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The Sir Roger de Coverley Papers from "The Spectator"
Joseph Addison,Sir Richard Steele,Eustace Budgell
Volledige weergave - 1925
Addison appear APPLETON AND COMPANY beard behavior better called century character Charles II club coffeehouse court Coverley Papers cried dictionary discourse DRYDEN EDMUND GOSSE England English Eudoxus father fortune Freeport friend Sir Roger gentleman give Glaphyra Hall Caine hear heard heart honest honor humor interest Jeremy Collier kind lady Laertes Leontine literary literature lives London look manner master means mind Mohocks Moll White nature never Note numbers observed old Knight ordinary particular party passion person pleased pleasure political present Queen Anne reader RICHARD STEELE Roger de Coverley satire says Sir Roger sense servants Sir Andrew Freeport Sir Richard Baker Spectator Spectator's spirit Steele taste Tatler tell theater thee things thou thought tion told town Trinity College Virg VIRGIL virtue walk Whig whole Widow Wimble woman word young
Pagina 35 - I HAVE observed, that a reader seldom peruses a book with pleasure, till he knows whether the writer of it be a black or a fair man, of a mild or choleric disposition, married or a bachelor, with other particulars of the like nature, that conduce very much to the right understanding of an author.
Pagina 87 - As Sir Roger is landlord to the whole congregation, he keeps them in very good order, and will suffer nobody to sleep in it besides himself; for if, by chance, he has been surprised into a short nap at sermon, upon recovering out of it he stands up and looks about him, and, if he sees anybody else nodding, either wakes them himself, or sends his servants to them.
Pagina 42 - But being ill-used by the above-mentioned widow, he was very serious for a year and a half ; and though, his temper being naturally jovial, he at last got over it, he grew careless of himself, and never dressed afterwards. He continues to wear a coat and doublet of the same cut that were in fashion at the time of his repulse...
Pagina 82 - The Ideas of Goblins and Sprights have really no more to do with Darkness than Light : Yet let but a foolish Maid inculcate these often on the Mind of a Child, and raise them there together, possibly he shall never be able to separate them again so long as he lives ; but Darkness shall ever afterwards bring with it those frightful Ideas, and they shall be so joined that he can no more bear the one than the other.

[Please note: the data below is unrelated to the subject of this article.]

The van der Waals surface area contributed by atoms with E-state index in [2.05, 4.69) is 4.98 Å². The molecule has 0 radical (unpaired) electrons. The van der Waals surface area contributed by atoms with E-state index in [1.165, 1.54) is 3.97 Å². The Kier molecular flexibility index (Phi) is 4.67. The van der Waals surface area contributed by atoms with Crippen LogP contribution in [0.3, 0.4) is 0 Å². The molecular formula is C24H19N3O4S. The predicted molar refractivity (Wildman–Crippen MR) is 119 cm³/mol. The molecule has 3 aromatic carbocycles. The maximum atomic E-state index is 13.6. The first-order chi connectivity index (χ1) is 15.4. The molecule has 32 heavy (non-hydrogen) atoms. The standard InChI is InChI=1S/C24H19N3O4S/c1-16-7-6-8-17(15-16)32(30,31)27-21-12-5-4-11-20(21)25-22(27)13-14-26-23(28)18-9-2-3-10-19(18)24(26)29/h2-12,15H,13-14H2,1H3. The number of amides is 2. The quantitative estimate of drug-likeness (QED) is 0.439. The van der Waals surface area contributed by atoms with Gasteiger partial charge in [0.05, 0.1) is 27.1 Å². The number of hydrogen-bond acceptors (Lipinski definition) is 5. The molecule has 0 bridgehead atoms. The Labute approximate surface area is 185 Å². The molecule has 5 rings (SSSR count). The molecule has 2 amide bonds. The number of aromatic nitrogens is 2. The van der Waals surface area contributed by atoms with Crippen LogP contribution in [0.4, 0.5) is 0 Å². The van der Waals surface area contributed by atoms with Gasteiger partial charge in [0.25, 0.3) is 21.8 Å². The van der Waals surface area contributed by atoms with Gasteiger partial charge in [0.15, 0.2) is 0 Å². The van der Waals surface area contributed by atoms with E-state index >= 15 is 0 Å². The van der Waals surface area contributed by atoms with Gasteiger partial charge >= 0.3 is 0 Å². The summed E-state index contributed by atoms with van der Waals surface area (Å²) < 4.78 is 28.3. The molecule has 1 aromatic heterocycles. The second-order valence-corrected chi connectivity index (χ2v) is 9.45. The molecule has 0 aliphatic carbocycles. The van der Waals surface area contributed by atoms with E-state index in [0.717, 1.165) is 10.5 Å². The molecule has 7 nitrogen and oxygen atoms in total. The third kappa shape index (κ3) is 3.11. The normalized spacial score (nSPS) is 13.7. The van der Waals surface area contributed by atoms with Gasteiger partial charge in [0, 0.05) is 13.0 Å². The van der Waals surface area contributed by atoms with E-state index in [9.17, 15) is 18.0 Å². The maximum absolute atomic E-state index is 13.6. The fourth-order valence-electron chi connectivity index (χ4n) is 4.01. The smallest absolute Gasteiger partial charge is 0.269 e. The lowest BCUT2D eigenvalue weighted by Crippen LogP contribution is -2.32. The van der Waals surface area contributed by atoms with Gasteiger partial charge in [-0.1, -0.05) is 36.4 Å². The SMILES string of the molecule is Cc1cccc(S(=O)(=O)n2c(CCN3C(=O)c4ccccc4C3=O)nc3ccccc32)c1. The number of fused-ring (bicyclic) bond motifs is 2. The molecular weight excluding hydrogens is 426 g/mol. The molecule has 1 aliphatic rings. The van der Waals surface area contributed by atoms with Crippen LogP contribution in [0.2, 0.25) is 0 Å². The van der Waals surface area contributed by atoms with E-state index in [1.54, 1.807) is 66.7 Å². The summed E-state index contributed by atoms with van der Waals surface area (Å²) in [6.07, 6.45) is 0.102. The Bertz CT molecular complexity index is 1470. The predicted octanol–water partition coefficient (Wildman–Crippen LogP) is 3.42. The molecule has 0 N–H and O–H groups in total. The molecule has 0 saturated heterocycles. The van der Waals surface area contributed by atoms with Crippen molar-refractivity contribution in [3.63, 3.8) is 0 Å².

Pagina 64 - I am the more at ease in Sir Roger's family, because it consists of sober and staid persons ; for as the knight is the best master in the world, he seldom changes his servants ; and as he is beloved by all about him, his servants never care for leaving him ; by this means his domestics are all in years, and grown old with their master. You would take his valet...
Pagina 65 - This humanity and good nature engages everybody to him ; so that, when he is pleasant upon any of them, all his family are in good humor, and none so much as the person whom he diverts himself with : on the contrary, if he coughs, or betrays any infirmity of old age, it is easy for a stander-by to observe a secret concern in the looks of all his servants.
Pagina 64 - Roger, who is very well acquainted with my humour, lets me rise and go to bed when I please, dine at his own table or in my chamber as I think fit, sit still and say nothing without bidding me be merry. When the gentlemen of the country come to see him, he only shows me at a distance.
Pagina 39 - I never espoused any party with violence, and am resolved to observe an exact neutrality between the Whigs and Tories, unless I shall be forced to declare myself by the hostilities of either side. In short, I have acted in all the parts of my life as a looker-on, which is the character I intend to preserve in this paper.
Pagina 87 - Sometimes he will be lengthening out a verse in the singing psalms, half a minute after the rest of the congregation have done with it ; sometimes when he is pleased with the matter of his devotion, he pronounces
Pagina 66 - Roger, found me out this gentleman who, besides the endowments required of him, is, they tell me, a good scholar, though he does not show it. I have given him the parsonage of the parish ; and because I know his value have settled upon him a good annuity for life. If he outlives me, he shall find that he was higher in my esteem than perhaps he thinks he is. He has now been with me thirty years; and though he does...